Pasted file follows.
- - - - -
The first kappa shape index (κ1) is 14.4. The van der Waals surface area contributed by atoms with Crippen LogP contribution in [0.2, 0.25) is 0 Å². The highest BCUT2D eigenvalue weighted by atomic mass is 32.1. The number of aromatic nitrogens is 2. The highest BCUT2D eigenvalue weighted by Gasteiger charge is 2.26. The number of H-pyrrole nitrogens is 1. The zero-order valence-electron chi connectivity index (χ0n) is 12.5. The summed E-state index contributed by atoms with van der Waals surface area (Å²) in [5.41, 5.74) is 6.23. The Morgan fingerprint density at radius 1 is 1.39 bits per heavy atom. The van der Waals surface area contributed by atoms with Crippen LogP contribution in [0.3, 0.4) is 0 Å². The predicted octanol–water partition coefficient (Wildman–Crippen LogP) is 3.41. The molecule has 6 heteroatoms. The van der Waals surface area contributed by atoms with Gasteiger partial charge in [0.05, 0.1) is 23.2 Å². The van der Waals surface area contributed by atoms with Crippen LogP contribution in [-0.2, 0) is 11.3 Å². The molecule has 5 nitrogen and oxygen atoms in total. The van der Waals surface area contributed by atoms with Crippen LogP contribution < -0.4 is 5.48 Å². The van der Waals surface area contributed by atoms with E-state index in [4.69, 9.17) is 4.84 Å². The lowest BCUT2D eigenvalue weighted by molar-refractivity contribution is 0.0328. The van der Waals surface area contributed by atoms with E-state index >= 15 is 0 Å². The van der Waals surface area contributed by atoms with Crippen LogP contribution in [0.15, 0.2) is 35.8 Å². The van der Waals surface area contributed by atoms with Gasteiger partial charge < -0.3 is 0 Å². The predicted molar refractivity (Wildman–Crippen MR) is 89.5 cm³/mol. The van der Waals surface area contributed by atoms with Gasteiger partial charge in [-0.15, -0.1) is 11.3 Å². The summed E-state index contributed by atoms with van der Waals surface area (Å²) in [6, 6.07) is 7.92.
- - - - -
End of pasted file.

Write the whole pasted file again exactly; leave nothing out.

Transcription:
The first kappa shape index (κ1) is 14.4. The van der Waals surface area contributed by atoms with Crippen LogP contribution in [0.2, 0.25) is 0 Å². The highest BCUT2D eigenvalue weighted by atomic mass is 32.1. The number of aromatic nitrogens is 2. The highest BCUT2D eigenvalue weighted by Gasteiger charge is 2.26. The number of H-pyrrole nitrogens is 1. The zero-order valence-electron chi connectivity index (χ0n) is 12.5. The summed E-state index contributed by atoms with van der Waals surface area (Å²) in [5.41, 5.74) is 6.23. The Morgan fingerprint density at radius 1 is 1.39 bits per heavy atom. The van der Waals surface area contributed by atoms with Crippen LogP contribution in [0.3, 0.4) is 0 Å². The predicted octanol–water partition coefficient (Wildman–Crippen LogP) is 3.41. The molecule has 6 heteroatoms. The van der Waals surface area contributed by atoms with Gasteiger partial charge in [0.05, 0.1) is 23.2 Å². The van der Waals surface area contributed by atoms with Crippen LogP contribution in [-0.2, 0) is 11.3 Å². The molecule has 5 nitrogen and oxygen atoms in total. The van der Waals surface area contributed by atoms with Crippen LogP contribution < -0.4 is 5.48 Å². The van der Waals surface area contributed by atoms with E-state index in [4.69, 9.17) is 4.84 Å². The lowest BCUT2D eigenvalue weighted by molar-refractivity contribution is 0.0328. The van der Waals surface area contributed by atoms with E-state index >= 15 is 0 Å². The van der Waals surface area contributed by atoms with Crippen LogP contribution in [0.15, 0.2) is 35.8 Å². The van der Waals surface area contributed by atoms with Gasteiger partial charge < -0.3 is 0 Å². The predicted molar refractivity (Wildman–Crippen MR) is 89.5 cm³/mol. The van der Waals surface area contributed by atoms with Gasteiger partial charge in [-0.15, -0.1) is 11.3 Å². The summed E-state index contributed by atoms with van der Waals surface area (Å²) in [6, 6.07) is 7.92.